Sometimes special moments on a bike come to you in mysterious ways. I guess I've always had a plan for how the "best" memory would come to me. I see it in my mind as I type this, cruising into the finish line of the Trans Iowa, alone, arms up, smile on my face and feeling good...WINNING! Wait, maybe it's a sprint finish in the Dirty Kanza 200, where I thrust my bike forward at the last second to edge out one of the top gravel road riders in the Midwest.
It's funny, none of those memories ever happened and even if they did they may not end up being the moment I always go back to. When you love riding and someone asks you to tell them what your best memory on the bike over the last year was, it's kind of like asking how many stars are in the sky. I contemplated this question deeply and even told myself, "you better come up with something good". Immediately, I tried to think of my best finishes, but did they really equal the best memories? I wasn't sure how to answer this question, until it came to me, what bike experience have I thought about the most throughout the year? I always come back to one image... sunset in Kansas.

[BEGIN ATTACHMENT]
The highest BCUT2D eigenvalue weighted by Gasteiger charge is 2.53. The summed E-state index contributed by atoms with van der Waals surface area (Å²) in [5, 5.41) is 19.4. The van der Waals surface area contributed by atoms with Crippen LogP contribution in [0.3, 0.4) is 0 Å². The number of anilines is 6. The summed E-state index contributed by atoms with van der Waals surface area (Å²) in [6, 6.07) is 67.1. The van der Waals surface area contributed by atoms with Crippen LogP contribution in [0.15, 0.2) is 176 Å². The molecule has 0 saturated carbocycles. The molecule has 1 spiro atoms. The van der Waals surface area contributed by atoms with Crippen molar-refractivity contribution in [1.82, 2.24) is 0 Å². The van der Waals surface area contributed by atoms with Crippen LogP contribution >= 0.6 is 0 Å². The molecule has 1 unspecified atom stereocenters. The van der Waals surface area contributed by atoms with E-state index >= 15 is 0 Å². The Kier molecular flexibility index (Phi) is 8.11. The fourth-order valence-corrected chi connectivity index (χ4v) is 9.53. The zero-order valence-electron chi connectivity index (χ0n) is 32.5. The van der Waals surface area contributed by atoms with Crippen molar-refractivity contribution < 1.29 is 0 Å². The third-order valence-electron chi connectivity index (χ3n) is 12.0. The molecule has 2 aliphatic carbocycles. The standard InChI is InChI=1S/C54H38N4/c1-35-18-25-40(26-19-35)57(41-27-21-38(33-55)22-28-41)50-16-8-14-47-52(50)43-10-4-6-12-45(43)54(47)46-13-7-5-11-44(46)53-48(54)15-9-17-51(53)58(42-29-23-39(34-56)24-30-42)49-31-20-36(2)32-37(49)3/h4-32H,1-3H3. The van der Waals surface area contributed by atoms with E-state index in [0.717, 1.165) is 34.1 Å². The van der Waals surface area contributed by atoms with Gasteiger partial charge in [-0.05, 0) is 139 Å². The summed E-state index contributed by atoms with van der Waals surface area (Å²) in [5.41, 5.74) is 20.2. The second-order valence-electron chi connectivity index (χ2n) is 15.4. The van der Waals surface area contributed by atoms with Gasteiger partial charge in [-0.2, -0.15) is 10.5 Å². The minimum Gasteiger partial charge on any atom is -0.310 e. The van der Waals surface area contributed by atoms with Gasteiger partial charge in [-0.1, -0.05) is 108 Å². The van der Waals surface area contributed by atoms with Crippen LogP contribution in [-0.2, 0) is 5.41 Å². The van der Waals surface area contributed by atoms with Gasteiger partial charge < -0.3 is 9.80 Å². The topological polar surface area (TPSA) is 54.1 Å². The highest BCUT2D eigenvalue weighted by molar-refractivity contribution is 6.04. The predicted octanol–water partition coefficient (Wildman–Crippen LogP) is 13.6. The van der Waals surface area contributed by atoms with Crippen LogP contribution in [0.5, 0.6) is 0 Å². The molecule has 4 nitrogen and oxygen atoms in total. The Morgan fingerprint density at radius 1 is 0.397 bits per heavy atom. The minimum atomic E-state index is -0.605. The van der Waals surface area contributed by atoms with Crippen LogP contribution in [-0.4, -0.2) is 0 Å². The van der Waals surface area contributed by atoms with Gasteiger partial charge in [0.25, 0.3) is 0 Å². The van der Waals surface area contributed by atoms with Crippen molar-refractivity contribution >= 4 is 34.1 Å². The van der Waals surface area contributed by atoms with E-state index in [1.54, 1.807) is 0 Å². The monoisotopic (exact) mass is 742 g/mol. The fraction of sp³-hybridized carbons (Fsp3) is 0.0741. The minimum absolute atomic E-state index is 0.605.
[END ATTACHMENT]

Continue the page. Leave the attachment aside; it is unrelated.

The 2010 Dirty Kanza 200 stands as the most difficult thing I've ever done on a bicycle. Yes, I've ridden farther, but I don't think I've ever ridden myself into the ground deeper than I did on June 5th, 2010. As the sun set on a day that saw a heat index soaring near or over 110 degrees I rode steady with good friend and fellow competitor Joe Meiser tucked neatly behind my back wheel. Joe's bike was maimed, capable of only two gears, and I vowed to him and myself that I'd do the majority of the "pulls" in order to get us home. I watched a 4th place finish slip away from me as another rider moved passed our injured little caravan. Joe calmly stated that I should "go after that guy, if I wanted to", but I wasn't going anywhere. He may not have known it, but it was Joe who got me up and on my feet earlier in the day when I chose to lay down in the gravel and let the heat take me away. It was Joe who told me, "it's too hot to stop, I'm moving on", maybe knowing that I'd come with him, which I did.
As the sun went low on the Kansas horizon I looked over my shoulder at the panoramic landscape and said, "We'll never be able to explain things like that to people back home". My partner's reply was simply, "That's why we ride 15 hours at a time, so we can see things like that". He was right.
I didn't win that race. In fact, I wasn't even close to the winning time. But I saw and felt something that I'll never forget. It's those feelings and memories that I keep chasing.
Share this post: Tweet
Tim (Eki) Ek
Tim Ek was born and raised in Duluth, Minn., and still calls it home. He’s always had a passion for competition and seeking his own extremes. Tim's true love is the woods: Out in the wild is where he clears his head and finds his peace, and he prefers getting there by bike. Tim Ek: The Eki Chronicles, ekichronicles2.kinetic-fitness.com